What recourse do I have? I could have reported him with your app, too, I suppose. But that wouldn’t have gotten rid of his report against me, which would’ve contained a date, time, and location revealing where I was when it happened. And thus my privacy (where I’m going in my car and when, which is not normally something people have access to) is violated, in the name of punishing me for a traffic offense I didn’t even really commit. And I have no way of challenging it or seeking its removal from your database if it shows up, and no guarantees in the law that you won’t use it in ways that would hurt me.

      I agree that your app has the potential to do good things, and I’m not disputing that. Again, you have a noble cause and good ideas. But you could easily do this in a way that’s less intrusive. For instance, here’s some suggestions on how to at least make it less intrusive while still being ultimately effective:

      1) As far as users go, make it so you can only access your own driving history. You can still use the honor system there, but it’ll deter people from looking into what others have been doing. Your goal isn’t specifically to advertise people’s entire history to the world, it’s to deter bad driving, right? If a person can look and see that they’re getting reported for things, and that might get reported to the DMV or their insurance company, that should still deter them enough. Putting anonymous complaints out there for the world to see and giving reported drivers no recourse is just an invitation to abuse, and one that’s unnecessary.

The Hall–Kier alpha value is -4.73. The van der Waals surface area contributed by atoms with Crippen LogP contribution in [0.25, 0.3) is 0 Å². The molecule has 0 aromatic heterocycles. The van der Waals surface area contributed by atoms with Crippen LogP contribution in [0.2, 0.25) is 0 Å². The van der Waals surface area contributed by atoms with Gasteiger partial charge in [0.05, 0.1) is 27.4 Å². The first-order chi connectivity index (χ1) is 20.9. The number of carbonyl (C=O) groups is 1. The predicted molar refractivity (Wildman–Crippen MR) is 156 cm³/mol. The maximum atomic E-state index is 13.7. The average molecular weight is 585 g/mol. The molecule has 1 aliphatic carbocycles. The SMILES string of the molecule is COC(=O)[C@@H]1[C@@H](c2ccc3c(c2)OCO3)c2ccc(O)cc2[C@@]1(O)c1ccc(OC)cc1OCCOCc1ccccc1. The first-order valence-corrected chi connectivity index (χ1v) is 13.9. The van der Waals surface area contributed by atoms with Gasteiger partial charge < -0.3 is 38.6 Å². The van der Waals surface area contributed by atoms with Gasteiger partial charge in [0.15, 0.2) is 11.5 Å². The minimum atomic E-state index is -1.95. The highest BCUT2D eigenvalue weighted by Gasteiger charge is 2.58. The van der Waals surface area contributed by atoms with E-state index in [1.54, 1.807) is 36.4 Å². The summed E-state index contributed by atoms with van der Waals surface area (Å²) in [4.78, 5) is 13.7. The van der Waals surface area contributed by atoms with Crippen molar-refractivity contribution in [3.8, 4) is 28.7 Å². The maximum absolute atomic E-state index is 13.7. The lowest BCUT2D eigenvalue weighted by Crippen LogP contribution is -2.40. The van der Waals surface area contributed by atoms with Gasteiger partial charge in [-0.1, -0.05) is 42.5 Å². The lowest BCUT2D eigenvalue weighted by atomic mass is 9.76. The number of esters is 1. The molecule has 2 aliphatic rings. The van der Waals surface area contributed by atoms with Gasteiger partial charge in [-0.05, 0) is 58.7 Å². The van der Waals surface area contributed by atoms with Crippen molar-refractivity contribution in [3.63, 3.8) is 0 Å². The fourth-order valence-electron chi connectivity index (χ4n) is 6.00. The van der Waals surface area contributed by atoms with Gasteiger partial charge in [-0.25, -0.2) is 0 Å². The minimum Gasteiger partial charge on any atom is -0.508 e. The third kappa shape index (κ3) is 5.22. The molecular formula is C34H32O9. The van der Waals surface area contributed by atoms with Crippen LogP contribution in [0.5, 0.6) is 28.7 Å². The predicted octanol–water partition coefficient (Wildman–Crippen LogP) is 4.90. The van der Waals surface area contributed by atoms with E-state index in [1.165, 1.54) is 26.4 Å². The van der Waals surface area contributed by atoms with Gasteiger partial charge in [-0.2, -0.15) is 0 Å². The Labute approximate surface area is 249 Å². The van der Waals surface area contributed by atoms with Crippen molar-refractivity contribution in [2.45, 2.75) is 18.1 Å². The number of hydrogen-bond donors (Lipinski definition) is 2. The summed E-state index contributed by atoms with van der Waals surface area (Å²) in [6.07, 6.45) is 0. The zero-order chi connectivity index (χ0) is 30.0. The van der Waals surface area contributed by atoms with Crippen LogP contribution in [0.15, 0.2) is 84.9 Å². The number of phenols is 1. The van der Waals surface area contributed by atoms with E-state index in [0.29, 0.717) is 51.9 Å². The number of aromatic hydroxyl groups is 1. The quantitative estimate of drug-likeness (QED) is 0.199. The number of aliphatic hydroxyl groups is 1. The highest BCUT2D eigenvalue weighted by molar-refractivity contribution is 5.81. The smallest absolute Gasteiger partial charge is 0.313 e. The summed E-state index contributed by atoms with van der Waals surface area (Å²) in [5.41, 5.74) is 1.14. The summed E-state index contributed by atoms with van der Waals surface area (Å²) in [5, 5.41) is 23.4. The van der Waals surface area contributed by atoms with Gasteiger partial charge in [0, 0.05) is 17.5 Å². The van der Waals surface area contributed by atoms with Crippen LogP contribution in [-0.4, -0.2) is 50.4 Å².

2) Promise only to pass on information for the worst 25% of drivers, or something along those lines. This automatically reduces the likelihood that people will have illegitimate reports sent in on them, since the only people getting their information forwarded on are those who’ve gotten so many complaints that there must be something legitimate to it. (If your app is successful and deters bad driving, as time goes on it’ll take less and less bad activity to end up in the worst 25%, increasing the deterrent effect.)

      3) Promise not to pass on time or location information to any third party. You could identify incidents simply by date and your own internal log number. This limits the amount of intrusive information you’re submitting to third parties like insurance companies.

      There, see? Those three things would go a long way to protect the privacy concerns of nearly every relatively safe driver, while still allowing you to ultimately accomplish your goals (giving feedback to drivers on their bad behavior, trying to deter such behavior by threatening to report those who’ve done enough that you’re sure the reporting value outweighs the intrusion into their lives).

      What’s sad to me, though, is that nothing in the law makes you or anyone else respect people’s privacy even this much, and you have a large amount of freedom on how much you can intrude into the lives of others with this. My problem isn’t that you’ve made this app at all, it’s that you’ve gone too far with what it does, and that as a nation we lack enough privacy guarantees to compel you to find things that respect both privacy and your current goals, instead of treating it like an either-or choice.

  6. Mark T. says:

    I know this discussion took place a few months ago already, but I just stumbled upon it when doing some Googling, and there’s something I would like to add. Particularly, I would like to respond to a comment made by Jeff Jarvis on December 20th. That is, “Your creeping definition of privacy can rob the public space of its public nature.”